The New Imperative in Supply Chain Management: Embracing Transparency

In recent years, the supply chain industry has undergone a seismic shift in its perception of transparency. Historically, supply chain management was often shrouded in secrecy, with businesses guarding their processes and partners like closely-held secrets. One of the most critical reasons for this behaviour was the fear that such disclosures might negatively impact their competitiveness. Supply chain industry is highly competitive and the difference between two good companies might just come down to price. In such a situation disclosing processes and sources would increase the chances of losing advantage and exposing yourself to criticism.

However, today, the landscape is transforming rapidly, with top leaders in the supply chain industry recognizing the significance of transparency in business processes. Today consumers and businesses alike demand transparency in the supply chain right from the raw material sourcing to delivery of finished goods.

According to a recent study it was found that 94% of the customers are more likely to be loyal to a brand that offers complete supply-chain transparency. Similarly, it was found that consumers do not mind paying extra for this.

As the consumer is more aware and looks for sustainable products, the onus is on the company to provide complete transparency and this cannot be achieved without the whole supply chain service providers being transparent about the practices, processes, operations, labour laws, regulations and more.

What is the impact of Supply Chain Transparency on Businesses and Freight Forwarders?

  1. Risk Mitigation
    Top leaders in supply chain management now recognize that transparency is a powerful tool for mitigating risks. By fostering open communication with suppliers, they can better identify and address potential issues before they escalate. As businesses and supply chains become complex, ambiguous answers about delivery and poor management will lead the freight forwarder nowhere. Sudden disruptions demand agile thinking and a clear vision about the material availability or delivery, to ensure smooth operations. Without transparency the data is usually available in siloes and this complicates business decisions. Warehouse management tools, clear reporting about goods in transit and real-time updates about their status can help businesses plan better.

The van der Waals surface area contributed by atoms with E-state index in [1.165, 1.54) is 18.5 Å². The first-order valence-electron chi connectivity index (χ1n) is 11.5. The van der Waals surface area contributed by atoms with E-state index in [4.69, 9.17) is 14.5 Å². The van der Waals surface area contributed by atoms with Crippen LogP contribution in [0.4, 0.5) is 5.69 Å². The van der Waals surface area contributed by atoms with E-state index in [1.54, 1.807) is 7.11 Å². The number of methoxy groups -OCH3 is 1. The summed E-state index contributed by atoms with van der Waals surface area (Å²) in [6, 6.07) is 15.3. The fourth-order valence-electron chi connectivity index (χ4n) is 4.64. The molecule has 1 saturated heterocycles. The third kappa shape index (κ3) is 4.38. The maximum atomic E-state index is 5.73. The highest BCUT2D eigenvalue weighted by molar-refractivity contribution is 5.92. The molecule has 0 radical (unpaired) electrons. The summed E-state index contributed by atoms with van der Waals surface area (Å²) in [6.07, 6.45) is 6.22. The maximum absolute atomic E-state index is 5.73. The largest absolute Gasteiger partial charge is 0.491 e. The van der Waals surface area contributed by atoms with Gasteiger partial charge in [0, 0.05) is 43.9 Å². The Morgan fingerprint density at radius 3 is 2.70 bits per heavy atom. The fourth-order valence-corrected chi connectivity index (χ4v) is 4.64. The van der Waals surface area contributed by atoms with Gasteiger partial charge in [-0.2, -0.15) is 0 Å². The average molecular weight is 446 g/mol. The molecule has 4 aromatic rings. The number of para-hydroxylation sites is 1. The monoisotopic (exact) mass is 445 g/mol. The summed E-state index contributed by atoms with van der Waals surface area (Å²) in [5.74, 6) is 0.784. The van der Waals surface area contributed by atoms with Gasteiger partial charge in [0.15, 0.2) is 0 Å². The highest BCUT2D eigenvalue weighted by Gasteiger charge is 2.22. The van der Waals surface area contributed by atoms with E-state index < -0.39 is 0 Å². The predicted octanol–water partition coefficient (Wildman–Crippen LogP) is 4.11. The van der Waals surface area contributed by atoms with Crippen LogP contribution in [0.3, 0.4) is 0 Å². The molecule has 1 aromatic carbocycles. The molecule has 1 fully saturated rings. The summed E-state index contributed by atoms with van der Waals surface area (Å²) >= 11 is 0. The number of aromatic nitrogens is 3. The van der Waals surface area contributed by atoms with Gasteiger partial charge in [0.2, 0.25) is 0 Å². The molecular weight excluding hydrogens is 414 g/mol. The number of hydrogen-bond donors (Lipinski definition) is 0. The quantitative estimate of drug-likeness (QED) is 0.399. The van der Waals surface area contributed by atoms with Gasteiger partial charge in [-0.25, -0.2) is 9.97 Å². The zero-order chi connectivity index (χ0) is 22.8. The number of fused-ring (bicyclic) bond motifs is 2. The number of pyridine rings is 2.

2. Ethical Responsibility
    In an era of heightened social awareness, supply chain leaders understand the importance of ethical responsibility. Transparent supply chains allow companies to ensure their partners adhere to ethical and sustainable practices, which can be a powerful selling point for conscious consumers. In a recent report it was observed that customers were ready to pay upto 10% extra for brands with greater transparency. The customers are aware and reject poor working conditions in which their products are made, or deforestation etc. and these can be highlighted with supply chain transparency.
  3. Efficiency and Cost Reduction
    Transparency can lead to significant cost reductions. Leaders understand that sharing information on demand forecasts, inventory levels, and production schedules with suppliers can optimise operations, reduce wastage, and enhance efficiency. It also ensures that partners like freight companies have the necessary supply chain clearances handy and efficient modes identified to move the goods at a faster rate. Freight forwarders with deep understanding of the business can help in forecasting, thereby ensuring businesses remain competitive.
  4. Technology for Transparency
    The rise of technology has been a driving force behind the adoption of transparency in supply chain management. Technology can assist in understanding the real time status of goods, the temperatures in which they are stored, stock forecasts and more. By leveraging technological advancements to its full potential, companies and their partners can have complete visibility of the products.
    Apart from this new age technologies like blockchain, IoT, and data analytics can provide the tools needed to create transparent supply chains.
    1. Blockchain
      Distributed ledger technology allows for the secure and transparent recording of transactions throughout the supply chain, enabling data integrity.
    2. IoT (Internet of Things)
      IoT sensors can provide real-time data on the condition and location of products in transit, ensuring quick decisions in times of disruptions.
    3. Data Analytics
      Data analytics can process vast amounts of data to identify patterns, forecast demand, and optimise operations.

Challenges to achieving transparency

Like every new change, while the benefits of supply chain transparency are undeniable, the challenges too are real and need to be handled with care. It is important that businesses and supply chain companies navigate issues like data security, and resistance to change within their organisations smartly. The high cost of implementing new technologies is another factor that the businesses need to consider and act on.

It is important to realise that transparency is not just a trend; it's the future. By embracing it, companies can reduce risks, enhance their reputation, improve efficiency, resonate with their audience and ultimately gain a competitive edge in an increasingly complex and interconnected world.